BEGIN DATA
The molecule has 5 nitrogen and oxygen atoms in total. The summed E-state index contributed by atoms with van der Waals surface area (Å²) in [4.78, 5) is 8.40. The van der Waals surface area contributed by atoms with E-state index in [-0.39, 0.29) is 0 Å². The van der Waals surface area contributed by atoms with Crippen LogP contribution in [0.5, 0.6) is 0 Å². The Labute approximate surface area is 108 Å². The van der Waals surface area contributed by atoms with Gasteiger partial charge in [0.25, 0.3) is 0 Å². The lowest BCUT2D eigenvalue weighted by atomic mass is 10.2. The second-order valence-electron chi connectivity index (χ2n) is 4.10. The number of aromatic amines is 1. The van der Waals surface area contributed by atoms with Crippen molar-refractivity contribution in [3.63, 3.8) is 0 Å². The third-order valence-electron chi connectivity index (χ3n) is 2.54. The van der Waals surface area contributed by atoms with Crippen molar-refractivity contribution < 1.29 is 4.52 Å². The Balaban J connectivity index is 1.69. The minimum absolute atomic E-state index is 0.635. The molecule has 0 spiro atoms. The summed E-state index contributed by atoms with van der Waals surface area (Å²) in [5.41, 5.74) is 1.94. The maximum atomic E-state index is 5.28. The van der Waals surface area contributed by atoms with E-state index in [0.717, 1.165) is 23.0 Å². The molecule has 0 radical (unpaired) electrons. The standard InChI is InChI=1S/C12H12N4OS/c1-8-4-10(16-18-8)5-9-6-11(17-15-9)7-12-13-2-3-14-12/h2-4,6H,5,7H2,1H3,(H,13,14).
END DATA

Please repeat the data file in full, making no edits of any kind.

The molecule has 5 nitrogen and oxygen atoms in total. The summed E-state index contributed by atoms with van der Waals surface area (Å²) in [4.78, 5) is 8.40. The van der Waals surface area contributed by atoms with E-state index in [-0.39, 0.29) is 0 Å². The van der Waals surface area contributed by atoms with Crippen LogP contribution in [0.5, 0.6) is 0 Å². The Labute approximate surface area is 108 Å². The van der Waals surface area contributed by atoms with Gasteiger partial charge in [0.25, 0.3) is 0 Å². The lowest BCUT2D eigenvalue weighted by atomic mass is 10.2. The second-order valence-electron chi connectivity index (χ2n) is 4.10. The number of aromatic amines is 1. The van der Waals surface area contributed by atoms with Crippen molar-refractivity contribution in [3.63, 3.8) is 0 Å². The third-order valence-electron chi connectivity index (χ3n) is 2.54. The van der Waals surface area contributed by atoms with Crippen molar-refractivity contribution < 1.29 is 4.52 Å². The Balaban J connectivity index is 1.69. The minimum absolute atomic E-state index is 0.635. The molecule has 0 spiro atoms. The summed E-state index contributed by atoms with van der Waals surface area (Å²) in [5.41, 5.74) is 1.94. The maximum atomic E-state index is 5.28. The van der Waals surface area contributed by atoms with E-state index in [0.717, 1.165) is 23.0 Å². The molecule has 0 radical (unpaired) electrons. The standard InChI is InChI=1S/C12H12N4OS/c1-8-4-10(16-18-8)5-9-6-11(17-15-9)7-12-13-2-3-14-12/h2-4,6H,5,7H2,1H3,(H,13,14).